Move for referendum on Crimea is denounced in Washington, Europe

RALEIGH, N.C. (AP) — Ukraine appears to be headed toward a possible breakup — after lawmakers in Crimea unanimously declared that they want to join Russia, and that they will put the decision to voters in ten days.

Russian lawmakers, meanwhile, pushed a measure that would make possible a handover of Crimea.

The action in Crimea’s parliament was essentially a declaration of independence from Ukraine. The parliament said the Crimean people — 60 percent of whom are ethnic Russian — will decide whether they want to be a part of Russia.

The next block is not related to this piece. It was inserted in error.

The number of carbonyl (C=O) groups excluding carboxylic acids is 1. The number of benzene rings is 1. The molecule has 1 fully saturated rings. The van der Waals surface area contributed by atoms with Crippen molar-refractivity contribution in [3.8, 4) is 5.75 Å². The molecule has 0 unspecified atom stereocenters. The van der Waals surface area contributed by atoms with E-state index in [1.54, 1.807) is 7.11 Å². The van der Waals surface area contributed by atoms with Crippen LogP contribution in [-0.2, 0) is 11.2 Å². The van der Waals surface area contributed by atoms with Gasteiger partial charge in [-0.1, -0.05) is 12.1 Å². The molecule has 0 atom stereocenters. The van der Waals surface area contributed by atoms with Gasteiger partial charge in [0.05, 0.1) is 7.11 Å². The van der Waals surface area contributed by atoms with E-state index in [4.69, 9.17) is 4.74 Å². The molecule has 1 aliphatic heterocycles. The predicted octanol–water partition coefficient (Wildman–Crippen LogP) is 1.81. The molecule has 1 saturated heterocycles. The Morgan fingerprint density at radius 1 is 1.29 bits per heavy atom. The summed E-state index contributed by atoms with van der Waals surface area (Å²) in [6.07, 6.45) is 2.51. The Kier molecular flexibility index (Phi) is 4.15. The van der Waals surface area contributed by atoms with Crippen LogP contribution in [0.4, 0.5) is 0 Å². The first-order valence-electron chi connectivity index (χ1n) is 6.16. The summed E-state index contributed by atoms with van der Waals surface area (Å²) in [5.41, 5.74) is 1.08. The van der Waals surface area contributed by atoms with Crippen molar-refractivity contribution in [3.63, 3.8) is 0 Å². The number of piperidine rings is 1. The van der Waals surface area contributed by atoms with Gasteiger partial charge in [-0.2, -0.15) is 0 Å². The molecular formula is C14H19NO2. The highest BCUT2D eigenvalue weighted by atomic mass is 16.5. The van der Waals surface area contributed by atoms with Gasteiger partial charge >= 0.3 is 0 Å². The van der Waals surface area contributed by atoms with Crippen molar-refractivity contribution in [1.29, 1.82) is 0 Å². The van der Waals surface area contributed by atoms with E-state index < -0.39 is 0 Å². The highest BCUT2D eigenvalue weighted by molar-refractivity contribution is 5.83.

In Kiev, Ukraine’s prime minister quickly denounced the action. Arseniy Yatsenyuk (ahr-SEHN’-ee yaht-sehn-YOOK’) said the “so-called referendum” has “no legal grounds at all.”

President Barack Obama says the vote would violate international law — as well as Ukraine’s constitution.

And at an emergency EU summit in Brussels, a senior Western diplomat promised that EU leaders would make it clear that the referendum won’t be recognized. The EU later announced that the bloc would suspend talks with Russia on a wide-ranging economic pact and on a visa deal, and that it would consider further steps if Russia doesn’t quickly open meaningful dialogue on Ukraine.

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